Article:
Global oil demand growth looks likely to increase more slowly over the coming months, as warmer temperatures cut consumption, which may tilt the market back into surplus in the first half of next year, the International Energy Agency said on Tuesday.
"I think this group of committed and responsible producers came together. and I think they will continue to do what it takes to take us to the next level", he said at an global oil conference.
To be sure, the IEA expects Canadian oil production to rise - to 6.2 million barrels per day by 2040 from 4.5 million bpd in 2016, 100,000 bpd more than the IEA's last report.
Oil prices held largely steady on Tuesday as the prospect of further rises in United States output offset some of the optimism that OPEC-led production cuts would tighten the balance between crude supply and demand.
Both benchmarks early in the previous week hit highs last seen in 2015, but traders said the market had lost some momentum since then.
This sentiment comes in part on the back of rising USA oil output, which has grown by more than 14 percent since mid-2016 to a record 9.62 million bpd. Though solar power is set to become the cheapest source of new electricity generation and the boom years for coal are over, oil and gas will continue to meet the bulk of the world's energy needs, the IEA said.
In Abu Dhabi on Monday, the UAE Minister of Energy and Industry Suhail bin Mohammed Faraj Faris Al Mazrouei, said that oil producers were expected to unanimously extend a production cut accord later this month, but its duration was still under discussion.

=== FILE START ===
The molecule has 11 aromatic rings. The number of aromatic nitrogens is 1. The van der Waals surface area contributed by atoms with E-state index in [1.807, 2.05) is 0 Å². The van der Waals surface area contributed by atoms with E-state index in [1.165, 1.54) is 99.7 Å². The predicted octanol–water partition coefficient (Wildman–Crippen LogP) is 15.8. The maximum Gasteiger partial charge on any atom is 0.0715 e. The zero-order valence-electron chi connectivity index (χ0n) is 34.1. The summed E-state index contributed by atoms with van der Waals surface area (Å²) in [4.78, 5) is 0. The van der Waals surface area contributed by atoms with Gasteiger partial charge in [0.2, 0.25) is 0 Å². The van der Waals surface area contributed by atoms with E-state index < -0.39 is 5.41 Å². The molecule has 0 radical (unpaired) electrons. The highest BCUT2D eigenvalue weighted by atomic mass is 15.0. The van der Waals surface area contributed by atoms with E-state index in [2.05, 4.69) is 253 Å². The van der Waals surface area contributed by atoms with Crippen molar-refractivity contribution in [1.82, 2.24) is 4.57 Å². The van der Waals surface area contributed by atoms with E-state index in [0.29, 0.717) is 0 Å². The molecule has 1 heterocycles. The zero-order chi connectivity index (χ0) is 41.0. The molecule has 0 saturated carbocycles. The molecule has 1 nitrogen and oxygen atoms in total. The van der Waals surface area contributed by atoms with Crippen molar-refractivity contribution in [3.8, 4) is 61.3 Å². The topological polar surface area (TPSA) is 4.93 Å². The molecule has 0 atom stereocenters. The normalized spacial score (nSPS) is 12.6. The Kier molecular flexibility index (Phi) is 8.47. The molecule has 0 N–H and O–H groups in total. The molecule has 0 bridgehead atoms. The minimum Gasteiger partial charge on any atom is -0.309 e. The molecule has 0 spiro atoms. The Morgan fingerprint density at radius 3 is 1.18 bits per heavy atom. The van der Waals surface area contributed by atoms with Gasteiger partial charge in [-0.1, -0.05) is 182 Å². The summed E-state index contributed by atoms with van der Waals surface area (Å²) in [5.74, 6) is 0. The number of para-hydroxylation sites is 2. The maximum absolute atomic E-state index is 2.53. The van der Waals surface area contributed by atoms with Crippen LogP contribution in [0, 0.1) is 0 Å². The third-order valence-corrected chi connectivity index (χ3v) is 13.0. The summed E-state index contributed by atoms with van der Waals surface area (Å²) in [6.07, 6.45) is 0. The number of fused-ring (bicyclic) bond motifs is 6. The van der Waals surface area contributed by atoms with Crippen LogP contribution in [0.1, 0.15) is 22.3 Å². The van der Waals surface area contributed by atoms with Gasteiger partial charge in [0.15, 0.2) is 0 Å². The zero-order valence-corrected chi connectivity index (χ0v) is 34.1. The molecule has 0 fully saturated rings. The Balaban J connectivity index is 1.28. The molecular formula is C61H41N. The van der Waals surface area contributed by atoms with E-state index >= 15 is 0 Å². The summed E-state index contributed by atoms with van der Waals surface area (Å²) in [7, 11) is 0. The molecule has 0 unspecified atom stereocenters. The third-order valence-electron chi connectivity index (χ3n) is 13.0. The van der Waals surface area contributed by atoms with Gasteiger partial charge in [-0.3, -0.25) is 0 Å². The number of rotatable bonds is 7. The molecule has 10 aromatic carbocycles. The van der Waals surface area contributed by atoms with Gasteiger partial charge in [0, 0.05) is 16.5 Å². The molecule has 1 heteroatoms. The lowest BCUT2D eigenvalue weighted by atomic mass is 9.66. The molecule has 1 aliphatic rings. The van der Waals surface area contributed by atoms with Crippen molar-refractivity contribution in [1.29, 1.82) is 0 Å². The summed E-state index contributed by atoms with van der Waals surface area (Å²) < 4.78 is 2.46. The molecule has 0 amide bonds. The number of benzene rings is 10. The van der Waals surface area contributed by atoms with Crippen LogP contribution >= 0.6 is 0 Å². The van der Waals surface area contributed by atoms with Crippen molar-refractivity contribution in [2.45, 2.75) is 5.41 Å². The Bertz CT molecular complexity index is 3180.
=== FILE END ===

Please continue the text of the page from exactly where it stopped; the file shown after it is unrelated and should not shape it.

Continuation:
Moreover, the revision for 2018, while "not very large" on average for the full year, came mostly on the back of lower-than-expected demand in the fourth quarter, which would come 311,000 bbl/day lower.
Traders said they were cautious about betting on further price rises.
Indeed, the IEA also suggests that demand for oil will remain supported by lower prices, going forward.
"This is why, absent any geopolitical premium, we may not have seen a "new normal" for oil prices", the IEA said.
The global energy markets are in the midst of "extraordinary times", writes Fatih Birol, executive director at the International Energy Agency in its annual World Energy Outlook, launched in Paris on Tuesday.
While the IEA's base-case scenario projects oil prices reaching US$83 per barrel by 2025 and as high as US$111 by 2040, a low oil-price scenario could see prices stuck in the US$50 to US$70s if electric passenger cars take off, USA tight oil production continues to rise and upstream costs decline.